Wayne Rooney celebrates after scoring for England. Photo: EPA/ROBERT PERRY
Wayne Rooney celebrates after scoring for England. Photo: EPA/ROBERT PERRY
England manager Gareth Southgate. Photo: Reuters / Lee Smith
England manager Gareth Southgate. Photo: Reuters / Lee Smith

LONDON - Gareth Southgate has told his England players it is time to step out from Wayne Rooney’s shadow. The England manager is coming to terms with Rooney’s sudden decision to quit international football this week.

Southgate confirmed on Thursday that he was about to offer the 31-year-old a place in the squad for qualifiers against Malta and Slovakia when England’s record goalscorer dropped his bombshell. Now Southgate has called on his other senior players to fill the void.

"Wayne’s been somebody it may have been easy to hide behind, because he’s the one who has carried that burden. I think that’s been unfair on him. The others have not had to carry the responsibility that Wayne has carried, certainly since Steven Gerrard retired," Southgate said.

"But now others have to grasp that initiative and responsibility. If we are going to be an outstanding team then you need players who are going to step up in the big moments, step up in games. Now everybody has the chance to take the mantle. It’s not concern, it’s opportunity."

Southgate revealed that discussions are taking place at the FA about how best to mark Rooney’s retirement. A game in his honour seems unlikely but other options are on the table.

"A match has never been done before and we have obviously had World Cup winners retire before," he said. "So other people have to make the decision but we should be recognising his career with England and showing appreciation.

"I know already there is discussion around that and about how we may keep him involved with England, just as we are talking to Frank Lampard and Steven and others, as there is value to that experience being passed on."

Having decided to recall Rooney after dropping him last season, Southgate hinted that the Everton striker probably would not have made the starting XI for the World Cup qualifiers. Equally, he has not totally closed the door on the former Manchester United player if he changes his mind.

"Could I see him definitely starting? No, I couldn’t give that guarantee. But do I see the value of a senior player and what he may add in terms of experience and developing some of the other players? Definitely," Southgate said.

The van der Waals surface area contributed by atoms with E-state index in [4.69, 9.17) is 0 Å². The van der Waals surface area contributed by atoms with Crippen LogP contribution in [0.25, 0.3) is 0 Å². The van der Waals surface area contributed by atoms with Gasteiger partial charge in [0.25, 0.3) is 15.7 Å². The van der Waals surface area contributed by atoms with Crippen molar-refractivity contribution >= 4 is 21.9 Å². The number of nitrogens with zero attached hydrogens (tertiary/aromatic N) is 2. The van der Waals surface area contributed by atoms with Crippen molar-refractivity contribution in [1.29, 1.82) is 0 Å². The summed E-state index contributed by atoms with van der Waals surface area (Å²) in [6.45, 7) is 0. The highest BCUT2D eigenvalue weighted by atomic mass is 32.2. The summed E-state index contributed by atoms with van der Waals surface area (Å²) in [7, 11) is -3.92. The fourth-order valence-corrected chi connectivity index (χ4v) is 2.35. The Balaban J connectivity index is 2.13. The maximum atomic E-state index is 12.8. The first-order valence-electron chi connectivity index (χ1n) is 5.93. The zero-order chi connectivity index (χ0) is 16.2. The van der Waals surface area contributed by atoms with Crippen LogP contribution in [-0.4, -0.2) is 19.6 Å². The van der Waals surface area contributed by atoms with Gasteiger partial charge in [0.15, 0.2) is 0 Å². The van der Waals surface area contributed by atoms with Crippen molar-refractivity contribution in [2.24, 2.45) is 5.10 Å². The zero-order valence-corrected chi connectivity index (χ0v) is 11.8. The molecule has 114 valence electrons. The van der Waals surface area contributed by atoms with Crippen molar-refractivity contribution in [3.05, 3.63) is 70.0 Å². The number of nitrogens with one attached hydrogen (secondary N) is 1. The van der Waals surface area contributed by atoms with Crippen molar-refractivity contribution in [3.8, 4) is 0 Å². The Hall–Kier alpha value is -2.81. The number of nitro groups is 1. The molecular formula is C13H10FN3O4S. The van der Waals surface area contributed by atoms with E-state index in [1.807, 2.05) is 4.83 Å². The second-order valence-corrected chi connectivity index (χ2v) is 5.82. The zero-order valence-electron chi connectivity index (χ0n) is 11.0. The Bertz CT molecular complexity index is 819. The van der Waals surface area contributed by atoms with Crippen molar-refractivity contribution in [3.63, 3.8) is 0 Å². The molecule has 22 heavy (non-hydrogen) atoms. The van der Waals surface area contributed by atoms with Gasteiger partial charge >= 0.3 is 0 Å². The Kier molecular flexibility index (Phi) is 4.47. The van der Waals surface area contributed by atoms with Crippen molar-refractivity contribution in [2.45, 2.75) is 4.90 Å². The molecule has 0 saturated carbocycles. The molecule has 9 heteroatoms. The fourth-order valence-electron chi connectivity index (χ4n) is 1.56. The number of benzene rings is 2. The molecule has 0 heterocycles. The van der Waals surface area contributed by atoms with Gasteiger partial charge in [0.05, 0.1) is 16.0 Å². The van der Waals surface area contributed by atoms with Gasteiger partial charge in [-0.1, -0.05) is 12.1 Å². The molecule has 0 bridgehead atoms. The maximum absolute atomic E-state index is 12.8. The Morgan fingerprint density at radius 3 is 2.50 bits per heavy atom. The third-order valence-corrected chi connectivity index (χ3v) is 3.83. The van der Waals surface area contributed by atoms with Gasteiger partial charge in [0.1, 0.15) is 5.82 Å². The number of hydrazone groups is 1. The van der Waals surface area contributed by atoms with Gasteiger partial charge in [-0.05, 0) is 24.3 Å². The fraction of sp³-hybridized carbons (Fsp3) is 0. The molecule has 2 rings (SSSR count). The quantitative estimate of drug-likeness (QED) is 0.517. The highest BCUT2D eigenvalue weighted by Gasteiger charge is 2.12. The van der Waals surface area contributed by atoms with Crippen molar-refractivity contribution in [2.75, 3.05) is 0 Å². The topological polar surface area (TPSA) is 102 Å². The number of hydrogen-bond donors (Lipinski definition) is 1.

"I was quite comfortable whichever way the conversation went but was also prepared to involve him in the next two matches. In one way there’s a tinge of sadness because I would have liked to have managed Wayne at his peak.

"The flip-side of that is that I have exciting young players who need nurturing and need the opportunity, and I have a chance to make a difference with them."

Southgate is likely to ask Harry Kane to captain the side in the next two games but won’t commit to a long-term skipper.

"The more important thing is that the culture around the team is of leaders, people prepared to take responsibility. You need people who are prepared to influence others in a positive way and you can’t have just one guy leading that," he said.

"I captained every club I was at and at times that was exhausting because I felt there wasn’t enough shared responsibility at times. I go back to England when they won the Rugby World Cup. 

"Yes, Martin Johnson was the captain but that could have been Lawrence Dallaglio, it could have been Will Greenwood, Matt Dawson...there were any number of players in that team who were strong personalities and we need a team of strong personalities."

Southgate rejected claims that Rooney’s status at international level is diminished by the fact he didn’t win anything with England.

"I guess people have that debate about Lionel Messi, because he has not won a World Cup," said Southgate. "We are talking about that level of player. I think we are talking about greats within their own country.

"We cannot compare ourselves to Brazilians or Germans, but Wayne has done pretty much everything else. If that (success) hasn’t been the case with England, I think that’s been more a failing of the team than him as an individual.

‘"He’s consistently scored, consistently carried the fight, consistently put himself there, even under the most intense scrutiny and criticism. He is our record goalscorer, more than Sir Bobby Charlton, more than Gary Lineker. How is Gary viewed? How is John Barnes viewed? In my eyes they are legends of the English game, for many different reasons. And I think Wayne is in that category."

Like us on Facebook

Follow us on Twitter